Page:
Let $N(m)$ be the max of $n$ such that $\sum_{i=1}^n\frac{1}{a_i}=1$ where $a_i \ (i=1,2,\cdots,n)$ are integers which satisfy $2\le a_1\lt a_2\lt\cdots\lt a_n\le m$.

Question 1 : What is $N(99)$?

Question 2 : What is $N(m)$?

Examples : I'm going to represent $\sum_{i=1}^n\frac{1}{a_i}$ as $(a_1,a_2,\cdots,a_n).$

The followings are two examples for $(m,n)=(99,42)$.

$(15,17,20,21,22,26,27,30,32,33,34,35,36,38,39,40,42,44,45,48,50,52,54,55,56,60, 63,66,70,75,76,77,78,80,84,85,88,90,91,95,96,99)$

Remark :

Question 1 has been asked on math.SE.


$99$ has no special meaning except that $99$ is not too small and not too large.

Question 2 might be somewhat ambiguous. The best answer would be to represent $N(m)$ by $m$ if it is possible. Also, finding both the max of $m$ and the min of $m$ would be needed.

Motivation : The beginning was the following:

"$\sum_{k=2}^n \frac 1k$ is not an integer for any $n$."

(the proof and the other related facts can be seen at https://math.stackexchange.com/questions/494174/proving-that-the-finite-sum-of-the-each-reciprocal-of-any-sequence-of-integers-w).

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    $\begingroup$ Why the number 99? $\endgroup$ – Boris Bukh Sep 16 '13 at 14:58
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    $\begingroup$ Why 4 votes to close in 40 minutes? Can 4 people solve it or write a computer program that solves it in reasonable time already? If so, I feel quite retarded compared to those guys... $\endgroup$ – fedja Sep 16 '13 at 15:22
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    $\begingroup$ As with many other problems here (and elsewhere in research mathematics), even if the question itself is of only recreational interest, still the analytical and computational techniques can be of wider interest. Voted to reopen. $\endgroup$ – Noam D. Elkies Sep 16 '13 at 17:50
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    $\begingroup$ My opinion is that the good etiquette is that if you see no value in the question for yourself, you just ignore it. If you close something as "having no research value", it means that the question is beneath you and you have a good reason to believe that it is beneath other people here as well (i.e., you can solve it in a few minutes and tell the sketch of a solution in a few lines). I merely do not believe in any other abstract "value" of research or of life, much less in the ability of anybody to evaluate this value at the first glance in non-obvious cases. Voting to reopen :-). $\endgroup$ – fedja Sep 16 '13 at 18:33
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    $\begingroup$ I agree with @fedja that the question should not have been closed. I also feel that the question with $99$ replaced by $m$ would be more interesting. After all, for $m$ very small the question is trivial; and I cannot tell where the "border of triviality" lies. $\endgroup$ – Boris Bukh Sep 16 '13 at 21:06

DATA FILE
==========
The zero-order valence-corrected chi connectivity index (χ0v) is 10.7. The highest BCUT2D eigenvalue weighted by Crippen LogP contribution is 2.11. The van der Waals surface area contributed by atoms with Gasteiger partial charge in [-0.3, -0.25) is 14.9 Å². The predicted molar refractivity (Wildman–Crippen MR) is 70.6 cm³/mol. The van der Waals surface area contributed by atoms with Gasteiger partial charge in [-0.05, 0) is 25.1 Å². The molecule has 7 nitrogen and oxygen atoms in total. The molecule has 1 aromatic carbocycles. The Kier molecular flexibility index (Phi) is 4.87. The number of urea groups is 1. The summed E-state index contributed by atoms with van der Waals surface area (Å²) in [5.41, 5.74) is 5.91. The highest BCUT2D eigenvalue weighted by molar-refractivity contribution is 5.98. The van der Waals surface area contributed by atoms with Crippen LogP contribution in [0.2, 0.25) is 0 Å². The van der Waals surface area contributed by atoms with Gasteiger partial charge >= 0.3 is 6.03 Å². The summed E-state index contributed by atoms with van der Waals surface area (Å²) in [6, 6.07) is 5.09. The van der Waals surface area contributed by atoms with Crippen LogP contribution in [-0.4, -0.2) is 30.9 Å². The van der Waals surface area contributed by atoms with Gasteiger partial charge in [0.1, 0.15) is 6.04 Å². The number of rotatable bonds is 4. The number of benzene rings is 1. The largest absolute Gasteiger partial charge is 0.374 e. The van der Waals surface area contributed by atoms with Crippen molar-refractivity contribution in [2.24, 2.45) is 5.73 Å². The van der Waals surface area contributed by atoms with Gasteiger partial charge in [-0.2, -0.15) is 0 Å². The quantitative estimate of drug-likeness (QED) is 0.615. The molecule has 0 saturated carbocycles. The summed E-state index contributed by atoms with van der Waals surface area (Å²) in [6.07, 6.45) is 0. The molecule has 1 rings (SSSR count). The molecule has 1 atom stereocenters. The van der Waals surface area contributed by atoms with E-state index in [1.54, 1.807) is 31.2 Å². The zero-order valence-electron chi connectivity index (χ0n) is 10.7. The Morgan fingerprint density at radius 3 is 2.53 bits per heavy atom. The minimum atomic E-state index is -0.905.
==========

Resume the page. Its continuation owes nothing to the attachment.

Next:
Note that $N(m)$ cannot be significantly larger than $m(1-1/e)$, since the sum of the reciprocals of any $m(1-1/e)$ integers not exceeding $m$ is at least $\sum_{m/e < k < m} 1/k \sim 1$.

I've proved that in fact, $N(m)$ is asymptotic to $m(1-1/e)$; in other words, you can have essentially as many summands as size considerations allow you to have. See Theorem 1 and equation (5) of my paper "Denser Eygptian fractions". (There I consider the equivalent dual problem - instead of fixing $m$ and trying to maximize the number of summands, I fix the number of summands and try to minimize $m$.)

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    $\begingroup$ Thanks for the link! Is anyone still insisting that this puzzle is not "research level"? :-) $\endgroup$ – fedja Sep 17 '13 at 12:56

Answered on mathstackexchange: the upper bound of $99$ turns out to be small enough for complete enumeration by dynamical programming after accounting for small primes and prime powers; the maximum is indeed $42$, attained in $27$ ways, which I'll be able to list after some more computing.

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  • $\begingroup$ Did you mean a different question number? MO142348 is a deleted question. (or is the first part of the challenge figuring out what you meant?...) $\endgroup$ – Noam D. Elkies Sep 17 '13 at 0:49
  • $\begingroup$ I see that you already deleted your own first comment, without which the rest of this thread makes no sense. Shall we delete it all then? $\endgroup$ – Noam D. Elkies Sep 17 '13 at 1:03
  • $\begingroup$ Now updated the stackexchange answer to include the full list. $\endgroup$ – Noam D. Elkies Sep 17 '13 at 5:09

Noting that the answers with many components involve few primes, I assume that any answer involves no primes (or denominators with prime factors) greater than 36. The sum of 1/i from m to n can be estimated as roughly log(n) - log(m-1), so no answer will contain all the numbers from (about) 36 to 99, and indeed the numbers from 27 to 99 minus all the numbers with prime factors over 36 will overshoot the target of 1, so an upper bound of 55 is easily estimated. If it can be proved that numbers under 20 are part of the answer, this bound of 55 can be easily reduced. (In fact, one can prove no primes greater than 19 are involved, which brings an upper bound down to around 48.)

Gerhard "Still Getting Used To 2.0" Paseman, 2013.09.16

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